In Shiva's wondrous abode , Tribune

September 19, 2010

This can only be called a paradise. Mountains, lakes and thick oak and pine forests will wrap you in their silence.

A few months ago photographer-cum-civil servant Shamim Akhtar embarked on a journey along with his camera. His mission: To visit Lord Shiva’s abode in Kailash Mansarovar at the dizzying height of 6,750 metres in western Tibet.

His journey resulted in a stunning exhibition titled One Fine Tuesday At Kailash Mansarovar, which recently concluded at Delhi’s Indian Council for Cultural Relations (ICCR) and will travel to other Indian cities.

His pictures have captured depth, detail and the eerie stillness and the unsullied purity of the Himalayas.

Shamim Akhtar

"I’ve tried to capture the Himalayas’ divine beauty on camera. The scenery is so stark and breathtaking that you don’t have to be a great photographer to take great picture. Nature does the job for you. In all these pictures, there’s no digital manipulation. They are all untouched and none has been airbrushed," says Akhtar, who is working on a pictorial book titled Kailash — A Journey Within.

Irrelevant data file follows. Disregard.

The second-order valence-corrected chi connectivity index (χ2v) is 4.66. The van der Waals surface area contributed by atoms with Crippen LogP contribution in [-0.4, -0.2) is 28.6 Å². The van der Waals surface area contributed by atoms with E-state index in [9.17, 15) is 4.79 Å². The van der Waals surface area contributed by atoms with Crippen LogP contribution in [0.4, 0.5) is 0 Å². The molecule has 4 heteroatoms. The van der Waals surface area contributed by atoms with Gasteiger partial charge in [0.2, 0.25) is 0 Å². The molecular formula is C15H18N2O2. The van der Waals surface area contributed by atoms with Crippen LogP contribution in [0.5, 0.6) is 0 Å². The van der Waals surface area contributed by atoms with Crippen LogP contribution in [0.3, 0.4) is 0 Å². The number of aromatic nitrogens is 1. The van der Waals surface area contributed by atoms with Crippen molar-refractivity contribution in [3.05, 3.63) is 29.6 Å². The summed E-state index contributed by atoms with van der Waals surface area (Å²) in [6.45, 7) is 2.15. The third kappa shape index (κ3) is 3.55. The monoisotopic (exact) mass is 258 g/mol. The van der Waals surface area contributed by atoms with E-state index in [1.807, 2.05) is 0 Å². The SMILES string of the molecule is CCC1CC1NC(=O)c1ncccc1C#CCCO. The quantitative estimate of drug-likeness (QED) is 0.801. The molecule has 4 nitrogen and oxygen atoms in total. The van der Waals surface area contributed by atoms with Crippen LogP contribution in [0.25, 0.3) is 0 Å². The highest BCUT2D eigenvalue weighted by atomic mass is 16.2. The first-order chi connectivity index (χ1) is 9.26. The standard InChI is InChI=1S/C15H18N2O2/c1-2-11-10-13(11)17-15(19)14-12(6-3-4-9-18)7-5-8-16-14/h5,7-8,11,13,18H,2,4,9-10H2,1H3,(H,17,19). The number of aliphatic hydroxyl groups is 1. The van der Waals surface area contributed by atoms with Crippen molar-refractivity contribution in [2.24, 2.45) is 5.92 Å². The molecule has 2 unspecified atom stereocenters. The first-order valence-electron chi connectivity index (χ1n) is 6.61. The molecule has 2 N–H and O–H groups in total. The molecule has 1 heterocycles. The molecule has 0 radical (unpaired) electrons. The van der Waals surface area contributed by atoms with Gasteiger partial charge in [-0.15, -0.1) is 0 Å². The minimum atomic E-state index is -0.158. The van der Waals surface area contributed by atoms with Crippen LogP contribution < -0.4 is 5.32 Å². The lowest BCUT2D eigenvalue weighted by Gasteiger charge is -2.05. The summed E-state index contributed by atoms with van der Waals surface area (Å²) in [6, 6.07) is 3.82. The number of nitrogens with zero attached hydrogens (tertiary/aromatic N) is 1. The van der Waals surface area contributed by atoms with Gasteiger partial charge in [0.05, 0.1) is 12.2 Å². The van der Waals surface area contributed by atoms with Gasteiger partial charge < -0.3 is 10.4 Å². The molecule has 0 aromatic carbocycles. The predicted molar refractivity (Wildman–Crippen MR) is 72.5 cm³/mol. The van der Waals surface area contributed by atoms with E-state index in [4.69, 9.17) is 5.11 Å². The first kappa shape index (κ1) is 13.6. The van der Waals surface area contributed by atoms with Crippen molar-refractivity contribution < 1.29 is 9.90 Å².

Two of the most difficult pictures to take were of the sunrise and moonrise over Kailash Mansarovar. Says he, "These simple natural phenomena were the most difficult to shoot. The mornings were extremely windy and it was difficult controlling the camera and the tripod. In the night it would get colder with every passing second. But the results were divine. Despite having travelled extensively in the Himalayas, this was the most exotic experience. I felt I was truly in the abode of Lord Shiva."

And then comes the obvious question — as a Muslim was he comfortable travelling to a Hindu spiritual destination? "What is a Hindu, Muslim or Christian spiritual destination? We humans see God through the prism of our different faiths. But He is neither a Hindu nor a Muslim nor a Christian. For me He is one."

Before visiting Kailash Mansarovar, one of his most important pilgrimages was to Ladakh. His two successful solo biking trips to the mountainous region resulted in his coffee table book Road To Ladakh.

Akhtar’s eye for photography was first noticed when he was just 14. Though everyone applauded his talent, he realised that this was an expensive hobby, which his government servant father could ill afford. Later, when he went to study at Jawaharlal Nehru University in Delhi, he started doing fashion photography to finance his passion for outdoor pictures that have now resulted in some fascinating pictorial books.

His first book Forgotten Dilli-Portrait of an Immortal City, which he co-authored with his wife Sasmita, did exceedingly well. It was a photo-essay on medieval monuments of Delhi and the need to preserve them.

But it is the third book on Kailash Mansarovar that he is really looking forward to. It will contain some of his most awe-inspiring pictures that capture the Himalayas in all their lofty glory